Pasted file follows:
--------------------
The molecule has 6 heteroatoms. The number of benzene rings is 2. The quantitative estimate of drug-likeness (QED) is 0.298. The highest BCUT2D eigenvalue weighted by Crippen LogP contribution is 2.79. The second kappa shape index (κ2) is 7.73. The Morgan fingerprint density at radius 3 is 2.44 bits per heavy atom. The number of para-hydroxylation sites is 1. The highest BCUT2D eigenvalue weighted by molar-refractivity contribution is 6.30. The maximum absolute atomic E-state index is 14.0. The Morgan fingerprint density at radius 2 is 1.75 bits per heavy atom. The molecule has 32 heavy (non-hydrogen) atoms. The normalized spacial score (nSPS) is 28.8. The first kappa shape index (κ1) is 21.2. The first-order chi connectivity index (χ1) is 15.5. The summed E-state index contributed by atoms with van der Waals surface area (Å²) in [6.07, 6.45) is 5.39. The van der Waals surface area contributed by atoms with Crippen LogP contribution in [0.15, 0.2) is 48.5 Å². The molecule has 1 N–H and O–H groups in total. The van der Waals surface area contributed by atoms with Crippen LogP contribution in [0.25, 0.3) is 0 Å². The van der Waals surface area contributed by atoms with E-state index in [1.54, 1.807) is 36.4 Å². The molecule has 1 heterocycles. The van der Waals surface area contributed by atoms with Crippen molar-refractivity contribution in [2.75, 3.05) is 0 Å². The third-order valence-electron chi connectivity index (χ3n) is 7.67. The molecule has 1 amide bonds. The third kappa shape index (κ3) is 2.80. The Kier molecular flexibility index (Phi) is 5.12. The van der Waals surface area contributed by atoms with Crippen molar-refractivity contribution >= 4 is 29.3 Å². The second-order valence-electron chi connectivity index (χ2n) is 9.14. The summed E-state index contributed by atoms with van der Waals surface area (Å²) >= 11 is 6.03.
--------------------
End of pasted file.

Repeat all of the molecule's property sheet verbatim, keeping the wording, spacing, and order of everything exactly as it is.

The molecule has 6 heteroatoms. The number of benzene rings is 2. The quantitative estimate of drug-likeness (QED) is 0.298. The highest BCUT2D eigenvalue weighted by Crippen LogP contribution is 2.79. The second kappa shape index (κ2) is 7.73. The Morgan fingerprint density at radius 3 is 2.44 bits per heavy atom. The number of para-hydroxylation sites is 1. The highest BCUT2D eigenvalue weighted by molar-refractivity contribution is 6.30. The maximum absolute atomic E-state index is 14.0. The Morgan fingerprint density at radius 2 is 1.75 bits per heavy atom. The molecule has 32 heavy (non-hydrogen) atoms. The normalized spacial score (nSPS) is 28.8. The first kappa shape index (κ1) is 21.2. The first-order chi connectivity index (χ1) is 15.5. The summed E-state index contributed by atoms with van der Waals surface area (Å²) in [6.07, 6.45) is 5.39. The van der Waals surface area contributed by atoms with Crippen LogP contribution in [0.15, 0.2) is 48.5 Å². The molecule has 1 N–H and O–H groups in total. The van der Waals surface area contributed by atoms with Crippen LogP contribution in [0.25, 0.3) is 0 Å². The van der Waals surface area contributed by atoms with E-state index in [1.54, 1.807) is 36.4 Å². The molecule has 1 heterocycles. The van der Waals surface area contributed by atoms with Crippen molar-refractivity contribution in [2.75, 3.05) is 0 Å². The third-order valence-electron chi connectivity index (χ3n) is 7.67. The molecule has 1 amide bonds. The third kappa shape index (κ3) is 2.80. The Kier molecular flexibility index (Phi) is 5.12. The van der Waals surface area contributed by atoms with Crippen molar-refractivity contribution >= 4 is 29.3 Å². The second-order valence-electron chi connectivity index (χ2n) is 9.14. The summed E-state index contributed by atoms with van der Waals surface area (Å²) >= 11 is 6.03.